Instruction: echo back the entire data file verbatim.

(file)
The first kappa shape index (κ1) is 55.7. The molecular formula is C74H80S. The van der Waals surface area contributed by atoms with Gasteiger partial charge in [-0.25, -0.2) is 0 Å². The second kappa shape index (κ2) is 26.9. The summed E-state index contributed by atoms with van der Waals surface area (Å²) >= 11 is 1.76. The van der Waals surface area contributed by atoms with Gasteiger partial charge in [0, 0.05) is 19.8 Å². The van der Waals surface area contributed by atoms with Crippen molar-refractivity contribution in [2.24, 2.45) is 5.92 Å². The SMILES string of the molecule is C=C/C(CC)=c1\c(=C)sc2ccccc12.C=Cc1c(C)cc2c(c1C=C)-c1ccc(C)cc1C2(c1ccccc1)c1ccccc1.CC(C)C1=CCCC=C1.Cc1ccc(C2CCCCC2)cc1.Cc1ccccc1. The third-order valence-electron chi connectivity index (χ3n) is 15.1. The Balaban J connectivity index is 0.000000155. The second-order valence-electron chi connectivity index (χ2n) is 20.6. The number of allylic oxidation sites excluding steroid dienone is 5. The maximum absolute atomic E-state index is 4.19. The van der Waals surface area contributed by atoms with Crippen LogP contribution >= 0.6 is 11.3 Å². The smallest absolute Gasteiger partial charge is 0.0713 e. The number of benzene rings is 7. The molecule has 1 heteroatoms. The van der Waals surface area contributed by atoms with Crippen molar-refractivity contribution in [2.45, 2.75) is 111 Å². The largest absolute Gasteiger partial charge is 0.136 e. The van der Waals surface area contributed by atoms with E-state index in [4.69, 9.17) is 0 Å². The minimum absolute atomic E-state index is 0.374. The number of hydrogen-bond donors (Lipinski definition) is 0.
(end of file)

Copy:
The first kappa shape index (κ1) is 55.7. The molecular formula is C74H80S. The van der Waals surface area contributed by atoms with Gasteiger partial charge in [-0.25, -0.2) is 0 Å². The second kappa shape index (κ2) is 26.9. The summed E-state index contributed by atoms with van der Waals surface area (Å²) >= 11 is 1.76. The van der Waals surface area contributed by atoms with Gasteiger partial charge in [0, 0.05) is 19.8 Å². The van der Waals surface area contributed by atoms with Crippen molar-refractivity contribution in [2.24, 2.45) is 5.92 Å². The SMILES string of the molecule is C=C/C(CC)=c1\c(=C)sc2ccccc12.C=Cc1c(C)cc2c(c1C=C)-c1ccc(C)cc1C2(c1ccccc1)c1ccccc1.CC(C)C1=CCCC=C1.Cc1ccc(C2CCCCC2)cc1.Cc1ccccc1. The third-order valence-electron chi connectivity index (χ3n) is 15.1. The Balaban J connectivity index is 0.000000155. The second-order valence-electron chi connectivity index (χ2n) is 20.6. The number of allylic oxidation sites excluding steroid dienone is 5. The maximum absolute atomic E-state index is 4.19. The van der Waals surface area contributed by atoms with Crippen LogP contribution >= 0.6 is 11.3 Å². The smallest absolute Gasteiger partial charge is 0.0713 e. The number of benzene rings is 7. The molecule has 1 heteroatoms. The van der Waals surface area contributed by atoms with Crippen molar-refractivity contribution in [2.45, 2.75) is 111 Å². The largest absolute Gasteiger partial charge is 0.136 e. The van der Waals surface area contributed by atoms with E-state index in [4.69, 9.17) is 0 Å². The minimum absolute atomic E-state index is 0.374. The number of hydrogen-bond donors (Lipinski definition) is 0.